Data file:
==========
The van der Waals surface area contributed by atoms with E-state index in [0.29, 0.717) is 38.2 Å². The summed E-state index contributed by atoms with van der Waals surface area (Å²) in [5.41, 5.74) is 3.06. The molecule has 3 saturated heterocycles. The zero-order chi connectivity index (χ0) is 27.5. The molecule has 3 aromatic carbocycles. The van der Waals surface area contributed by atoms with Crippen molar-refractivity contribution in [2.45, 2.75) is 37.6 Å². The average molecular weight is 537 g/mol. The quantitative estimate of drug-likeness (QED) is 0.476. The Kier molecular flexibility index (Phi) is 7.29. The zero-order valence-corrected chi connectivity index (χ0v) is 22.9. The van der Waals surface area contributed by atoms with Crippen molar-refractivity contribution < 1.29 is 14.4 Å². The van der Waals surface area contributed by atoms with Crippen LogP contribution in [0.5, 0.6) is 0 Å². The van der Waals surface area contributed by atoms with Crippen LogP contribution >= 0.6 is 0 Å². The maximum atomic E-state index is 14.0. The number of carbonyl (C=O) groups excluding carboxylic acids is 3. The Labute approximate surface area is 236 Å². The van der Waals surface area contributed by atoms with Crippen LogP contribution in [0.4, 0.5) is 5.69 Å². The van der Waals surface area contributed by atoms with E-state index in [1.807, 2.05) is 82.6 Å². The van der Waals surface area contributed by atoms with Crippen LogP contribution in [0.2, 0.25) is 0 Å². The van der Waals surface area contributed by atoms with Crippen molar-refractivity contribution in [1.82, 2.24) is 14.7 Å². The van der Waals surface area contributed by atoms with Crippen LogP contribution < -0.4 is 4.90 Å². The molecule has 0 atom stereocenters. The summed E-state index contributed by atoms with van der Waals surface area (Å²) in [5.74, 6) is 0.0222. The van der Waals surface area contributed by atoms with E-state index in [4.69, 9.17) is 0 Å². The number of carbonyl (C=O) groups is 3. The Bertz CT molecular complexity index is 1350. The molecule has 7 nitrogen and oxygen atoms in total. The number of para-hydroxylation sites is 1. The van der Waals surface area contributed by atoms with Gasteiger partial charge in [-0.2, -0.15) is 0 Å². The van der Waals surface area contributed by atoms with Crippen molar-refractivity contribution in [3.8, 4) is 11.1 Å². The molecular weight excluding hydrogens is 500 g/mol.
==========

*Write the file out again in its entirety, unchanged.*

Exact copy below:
The van der Waals surface area contributed by atoms with E-state index in [0.29, 0.717) is 38.2 Å². The summed E-state index contributed by atoms with van der Waals surface area (Å²) in [5.41, 5.74) is 3.06. The molecule has 3 saturated heterocycles. The zero-order chi connectivity index (χ0) is 27.5. The molecule has 3 aromatic carbocycles. The van der Waals surface area contributed by atoms with Crippen molar-refractivity contribution in [2.45, 2.75) is 37.6 Å². The average molecular weight is 537 g/mol. The quantitative estimate of drug-likeness (QED) is 0.476. The Kier molecular flexibility index (Phi) is 7.29. The zero-order valence-corrected chi connectivity index (χ0v) is 22.9. The van der Waals surface area contributed by atoms with Crippen molar-refractivity contribution < 1.29 is 14.4 Å². The van der Waals surface area contributed by atoms with Crippen LogP contribution in [0.5, 0.6) is 0 Å². The van der Waals surface area contributed by atoms with Crippen LogP contribution >= 0.6 is 0 Å². The maximum atomic E-state index is 14.0. The number of carbonyl (C=O) groups excluding carboxylic acids is 3. The Labute approximate surface area is 236 Å². The van der Waals surface area contributed by atoms with Crippen LogP contribution in [0.4, 0.5) is 5.69 Å². The van der Waals surface area contributed by atoms with E-state index in [1.807, 2.05) is 82.6 Å². The van der Waals surface area contributed by atoms with Crippen LogP contribution in [0.2, 0.25) is 0 Å². The van der Waals surface area contributed by atoms with Crippen molar-refractivity contribution in [1.82, 2.24) is 14.7 Å². The van der Waals surface area contributed by atoms with Crippen LogP contribution < -0.4 is 4.90 Å². The molecule has 0 atom stereocenters. The summed E-state index contributed by atoms with van der Waals surface area (Å²) in [5.74, 6) is 0.0222. The van der Waals surface area contributed by atoms with E-state index in [4.69, 9.17) is 0 Å². The number of carbonyl (C=O) groups is 3. The Bertz CT molecular complexity index is 1350. The molecule has 7 nitrogen and oxygen atoms in total. The number of para-hydroxylation sites is 1. The van der Waals surface area contributed by atoms with Gasteiger partial charge in [-0.2, -0.15) is 0 Å². The van der Waals surface area contributed by atoms with Crippen molar-refractivity contribution in [3.8, 4) is 11.1 Å². The molecular weight excluding hydrogens is 500 g/mol.